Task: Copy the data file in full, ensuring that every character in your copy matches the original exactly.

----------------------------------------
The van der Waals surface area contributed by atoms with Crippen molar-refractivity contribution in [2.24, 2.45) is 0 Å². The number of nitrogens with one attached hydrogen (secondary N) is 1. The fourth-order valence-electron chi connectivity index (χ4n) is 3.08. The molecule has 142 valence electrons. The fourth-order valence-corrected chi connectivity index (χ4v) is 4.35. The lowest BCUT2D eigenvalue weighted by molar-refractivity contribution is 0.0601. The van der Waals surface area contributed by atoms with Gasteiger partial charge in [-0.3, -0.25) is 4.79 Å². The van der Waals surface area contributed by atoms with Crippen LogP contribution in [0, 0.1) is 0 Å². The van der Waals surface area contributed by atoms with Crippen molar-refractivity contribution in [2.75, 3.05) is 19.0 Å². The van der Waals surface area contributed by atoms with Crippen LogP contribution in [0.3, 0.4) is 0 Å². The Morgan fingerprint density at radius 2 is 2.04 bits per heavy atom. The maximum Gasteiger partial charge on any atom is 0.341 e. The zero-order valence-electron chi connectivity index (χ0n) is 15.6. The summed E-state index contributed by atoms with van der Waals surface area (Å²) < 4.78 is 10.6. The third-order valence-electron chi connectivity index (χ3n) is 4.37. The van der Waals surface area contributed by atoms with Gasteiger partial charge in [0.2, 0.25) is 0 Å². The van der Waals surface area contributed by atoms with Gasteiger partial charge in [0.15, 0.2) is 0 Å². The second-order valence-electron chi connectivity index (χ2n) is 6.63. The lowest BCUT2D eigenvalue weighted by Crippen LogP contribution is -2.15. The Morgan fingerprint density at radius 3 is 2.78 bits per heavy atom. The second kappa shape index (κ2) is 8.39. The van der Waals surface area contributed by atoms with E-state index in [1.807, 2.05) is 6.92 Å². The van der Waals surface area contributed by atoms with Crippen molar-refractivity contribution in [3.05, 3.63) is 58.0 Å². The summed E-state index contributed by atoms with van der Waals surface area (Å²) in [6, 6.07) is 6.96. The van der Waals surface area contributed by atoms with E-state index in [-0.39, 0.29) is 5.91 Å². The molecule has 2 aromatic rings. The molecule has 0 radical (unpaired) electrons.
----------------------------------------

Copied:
The van der Waals surface area contributed by atoms with Crippen molar-refractivity contribution in [2.24, 2.45) is 0 Å². The number of nitrogens with one attached hydrogen (secondary N) is 1. The fourth-order valence-electron chi connectivity index (χ4n) is 3.08. The molecule has 142 valence electrons. The fourth-order valence-corrected chi connectivity index (χ4v) is 4.35. The lowest BCUT2D eigenvalue weighted by molar-refractivity contribution is 0.0601. The van der Waals surface area contributed by atoms with Gasteiger partial charge in [-0.3, -0.25) is 4.79 Å². The van der Waals surface area contributed by atoms with Crippen LogP contribution in [0, 0.1) is 0 Å². The van der Waals surface area contributed by atoms with Crippen molar-refractivity contribution in [2.75, 3.05) is 19.0 Å². The van der Waals surface area contributed by atoms with Crippen LogP contribution in [0.3, 0.4) is 0 Å². The Morgan fingerprint density at radius 2 is 2.04 bits per heavy atom. The maximum Gasteiger partial charge on any atom is 0.341 e. The zero-order valence-electron chi connectivity index (χ0n) is 15.6. The summed E-state index contributed by atoms with van der Waals surface area (Å²) < 4.78 is 10.6. The third-order valence-electron chi connectivity index (χ3n) is 4.37. The van der Waals surface area contributed by atoms with Gasteiger partial charge in [0.2, 0.25) is 0 Å². The van der Waals surface area contributed by atoms with Gasteiger partial charge in [0.15, 0.2) is 0 Å². The second-order valence-electron chi connectivity index (χ2n) is 6.63. The lowest BCUT2D eigenvalue weighted by Crippen LogP contribution is -2.15. The Morgan fingerprint density at radius 3 is 2.78 bits per heavy atom. The second kappa shape index (κ2) is 8.39. The van der Waals surface area contributed by atoms with E-state index in [1.807, 2.05) is 6.92 Å². The van der Waals surface area contributed by atoms with Crippen molar-refractivity contribution in [3.05, 3.63) is 58.0 Å². The summed E-state index contributed by atoms with van der Waals surface area (Å²) in [6, 6.07) is 6.96. The van der Waals surface area contributed by atoms with E-state index in [-0.39, 0.29) is 5.91 Å². The molecule has 2 aromatic rings. The molecule has 0 radical (unpaired) electrons.